This exercise can be introduced once the horse has established a balanced, true canter. True canter is when the horse leads with the inside foreleg, for example, cantering on the left rein the left foreleg would be the leading leg.
The sequence of footfalls on the left rein would be: off hind, near hind and off fore together followed by the near fore, not forgetting the moment of suspension when all legs are off the ground. The horse should be able to increase and decrease the stride within the gait. Both the rider and the horse need to have a clear understanding of the canter aids - so if the rider asks correctly the horse should produce the correct lead when asked anywhere in the school, for example on straight lines and in corners.
On the right rein:
* A slight flexion to the inside (right).
* Inside leg well forward at the girth to maintain impulsion, inside hip slightly forward keeping more weight onto the inside stirrup.
* Outside rein guards the outside shoulder and allows the bend.
* Outside leg is slightly further back to control the quarters.
* The rider must keep his weight central and over the leading leg.
Setting up the counter canter exercise - Remember Counter canter is when a horse is cantering on the opposite lead to the direction it is going in. So the horse will be on the left leg whilst cantering on the right rein.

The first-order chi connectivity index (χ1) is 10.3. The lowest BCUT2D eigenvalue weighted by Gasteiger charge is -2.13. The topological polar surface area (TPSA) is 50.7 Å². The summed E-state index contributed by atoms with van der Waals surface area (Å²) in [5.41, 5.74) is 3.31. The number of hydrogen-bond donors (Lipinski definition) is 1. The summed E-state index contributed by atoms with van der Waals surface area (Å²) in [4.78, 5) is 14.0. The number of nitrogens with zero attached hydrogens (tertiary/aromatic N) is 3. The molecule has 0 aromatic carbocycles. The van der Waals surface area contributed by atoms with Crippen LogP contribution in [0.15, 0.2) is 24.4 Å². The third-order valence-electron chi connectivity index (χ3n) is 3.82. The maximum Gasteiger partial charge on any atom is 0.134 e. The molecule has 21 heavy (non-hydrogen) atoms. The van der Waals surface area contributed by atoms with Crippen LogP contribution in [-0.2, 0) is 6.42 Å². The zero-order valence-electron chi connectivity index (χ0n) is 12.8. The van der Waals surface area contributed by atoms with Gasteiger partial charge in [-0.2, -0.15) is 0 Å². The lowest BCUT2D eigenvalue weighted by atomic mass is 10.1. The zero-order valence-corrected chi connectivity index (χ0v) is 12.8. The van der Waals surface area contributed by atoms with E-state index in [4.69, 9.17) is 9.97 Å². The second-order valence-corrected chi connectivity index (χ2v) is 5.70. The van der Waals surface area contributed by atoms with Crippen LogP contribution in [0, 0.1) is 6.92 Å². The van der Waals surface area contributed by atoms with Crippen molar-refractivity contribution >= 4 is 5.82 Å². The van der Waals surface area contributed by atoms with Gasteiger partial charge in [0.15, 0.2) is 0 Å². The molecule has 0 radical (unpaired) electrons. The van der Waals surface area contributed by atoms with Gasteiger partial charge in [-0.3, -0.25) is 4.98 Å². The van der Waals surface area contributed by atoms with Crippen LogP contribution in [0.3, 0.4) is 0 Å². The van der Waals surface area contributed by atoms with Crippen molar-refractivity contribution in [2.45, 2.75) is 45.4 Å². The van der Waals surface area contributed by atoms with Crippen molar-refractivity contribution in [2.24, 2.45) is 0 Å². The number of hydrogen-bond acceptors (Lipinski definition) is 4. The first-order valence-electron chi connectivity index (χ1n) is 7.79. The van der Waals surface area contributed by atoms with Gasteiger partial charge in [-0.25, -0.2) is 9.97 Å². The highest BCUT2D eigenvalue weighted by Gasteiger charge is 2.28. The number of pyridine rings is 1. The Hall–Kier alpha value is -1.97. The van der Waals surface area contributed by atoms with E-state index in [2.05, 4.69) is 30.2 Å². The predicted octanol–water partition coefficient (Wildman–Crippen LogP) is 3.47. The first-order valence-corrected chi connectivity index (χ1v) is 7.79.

* Establish an active, balanced canter.
* Coming out of the corner ride a shallow loop, no more than three metres over E and B.
* As your horse becomes confident and maintains his balance, increase the size of the loop, building up to 10 metres. The steeper the loop the more engagement (collection) is required.
Once established you can ride counter canter around the arena on both the left and right rein. Ride 20m circles in counter canter, or ride across the diagonal in canter, changing the rein and continuing in counter canter. Counter canter is good preparation for eventually riding flying changes.
* Asking for too much flexion (neck bend) - better to keep a straight head and neck until the horse is more established in this work.
* Poor outside rein contact causing horse to lose the outside shoulder (too much neck bend) and restricting the inside hind stepping through.
* The rider's weight slipping to the outside, causing the horse to lose his balance, change leg or go disunited. The rider's weight must remain central at all times.
* Asking for too much too soon and as a result the horse loses balance and confidence.
* Deterioration in the quality of the canter.
* Inaccurate riding resulting in poor use of the school.
If the exercise starts to deteriorate, ride out of it and set it up again!
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